Usage

In order to use Assert:

  • Add it to your shard.yml
  • Require it - require "assert"
  • Include it in your object - include Assert

An example usage can be seen in the API docs.

Groups

Each assertion can also be assigned to a group(s) in order to run subsets of assertions.

class Groups
  include Assert

  def initialize(@group_1 : Int32, @group_2 : Int32, @default_group : Int32); end

  @[Assert::EqualTo(value: 100, groups: ["group1"])]
  property group_1 : Int32

  @[Assert::EqualTo(value: 200, groups: ["group2"])]
  property group_2 : Int32

  @[Assert::EqualTo(value: 300)]
  property default_group : Int32
end

Groups.new(100, 200, 300).valid?                      # => true
Groups.new(100, 100, 100).valid?                      # => false
Groups.new(100, 100, 100).valid?(["group1"])          # => true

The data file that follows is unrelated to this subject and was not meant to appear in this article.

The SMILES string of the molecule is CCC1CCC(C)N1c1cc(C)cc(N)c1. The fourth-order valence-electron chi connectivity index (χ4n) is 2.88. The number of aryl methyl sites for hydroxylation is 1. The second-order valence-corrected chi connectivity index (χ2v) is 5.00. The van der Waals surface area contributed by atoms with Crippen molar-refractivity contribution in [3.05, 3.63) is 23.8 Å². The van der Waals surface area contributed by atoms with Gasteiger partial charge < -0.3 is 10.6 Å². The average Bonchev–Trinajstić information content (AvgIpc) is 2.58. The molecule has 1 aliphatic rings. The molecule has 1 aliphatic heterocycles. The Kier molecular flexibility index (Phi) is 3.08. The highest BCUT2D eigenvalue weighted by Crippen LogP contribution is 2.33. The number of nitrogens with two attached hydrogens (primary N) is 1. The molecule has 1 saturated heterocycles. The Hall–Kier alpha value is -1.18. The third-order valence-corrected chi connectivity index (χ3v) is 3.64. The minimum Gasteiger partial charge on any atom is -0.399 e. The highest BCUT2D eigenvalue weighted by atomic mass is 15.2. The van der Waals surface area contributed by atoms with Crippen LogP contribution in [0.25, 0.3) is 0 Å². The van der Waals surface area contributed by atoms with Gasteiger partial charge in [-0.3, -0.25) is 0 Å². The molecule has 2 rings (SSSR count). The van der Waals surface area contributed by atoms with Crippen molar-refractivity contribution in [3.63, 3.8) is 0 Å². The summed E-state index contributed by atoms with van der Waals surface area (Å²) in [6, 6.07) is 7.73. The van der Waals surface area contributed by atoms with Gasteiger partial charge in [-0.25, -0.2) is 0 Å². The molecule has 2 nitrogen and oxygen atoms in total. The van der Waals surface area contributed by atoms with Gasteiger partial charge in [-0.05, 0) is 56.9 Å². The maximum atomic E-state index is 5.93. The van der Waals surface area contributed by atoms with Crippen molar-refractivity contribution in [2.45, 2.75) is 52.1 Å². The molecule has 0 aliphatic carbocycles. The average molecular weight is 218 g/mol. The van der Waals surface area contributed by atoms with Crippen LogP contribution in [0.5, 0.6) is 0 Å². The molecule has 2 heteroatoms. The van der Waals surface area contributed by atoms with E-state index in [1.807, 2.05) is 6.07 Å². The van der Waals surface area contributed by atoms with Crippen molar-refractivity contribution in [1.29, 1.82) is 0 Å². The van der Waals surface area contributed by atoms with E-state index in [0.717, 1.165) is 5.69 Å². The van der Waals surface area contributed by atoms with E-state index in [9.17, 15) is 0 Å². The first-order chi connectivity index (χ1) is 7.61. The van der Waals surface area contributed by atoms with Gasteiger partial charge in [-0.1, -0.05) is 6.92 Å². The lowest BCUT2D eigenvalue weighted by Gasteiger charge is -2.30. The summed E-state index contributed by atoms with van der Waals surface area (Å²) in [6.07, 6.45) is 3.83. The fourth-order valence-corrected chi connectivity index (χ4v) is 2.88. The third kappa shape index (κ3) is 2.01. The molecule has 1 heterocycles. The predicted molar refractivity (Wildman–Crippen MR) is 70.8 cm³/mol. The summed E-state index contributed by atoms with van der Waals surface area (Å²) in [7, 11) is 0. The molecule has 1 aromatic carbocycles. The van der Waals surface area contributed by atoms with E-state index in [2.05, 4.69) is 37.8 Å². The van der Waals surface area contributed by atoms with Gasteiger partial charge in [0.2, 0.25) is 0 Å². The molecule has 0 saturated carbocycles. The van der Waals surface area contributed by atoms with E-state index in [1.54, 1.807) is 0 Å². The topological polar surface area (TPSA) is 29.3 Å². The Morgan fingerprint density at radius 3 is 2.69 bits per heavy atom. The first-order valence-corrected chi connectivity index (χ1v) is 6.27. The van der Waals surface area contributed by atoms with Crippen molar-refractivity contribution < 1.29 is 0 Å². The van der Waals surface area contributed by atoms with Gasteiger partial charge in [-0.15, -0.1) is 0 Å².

Groups.new(200, 100, 300).valid?(["default"])         # => true
Groups.new(100, 200, 200).valid?("group1", "default") # => false
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This allows you to reuse the same class/struct in various scenarios since you can control which assertions run. For example, running a different set of assertions when a user registers for the first time, versus when they update some of their information.

Custom Assertions & Generics

If your application has some unique validation requirements that the included assertions do not cover; you can create custom assertions.

A custom assertion is simply a class that inherits from Assert::Assertions::Assertion, applies the Assert::Assertions::Register annotation, and implements some methods.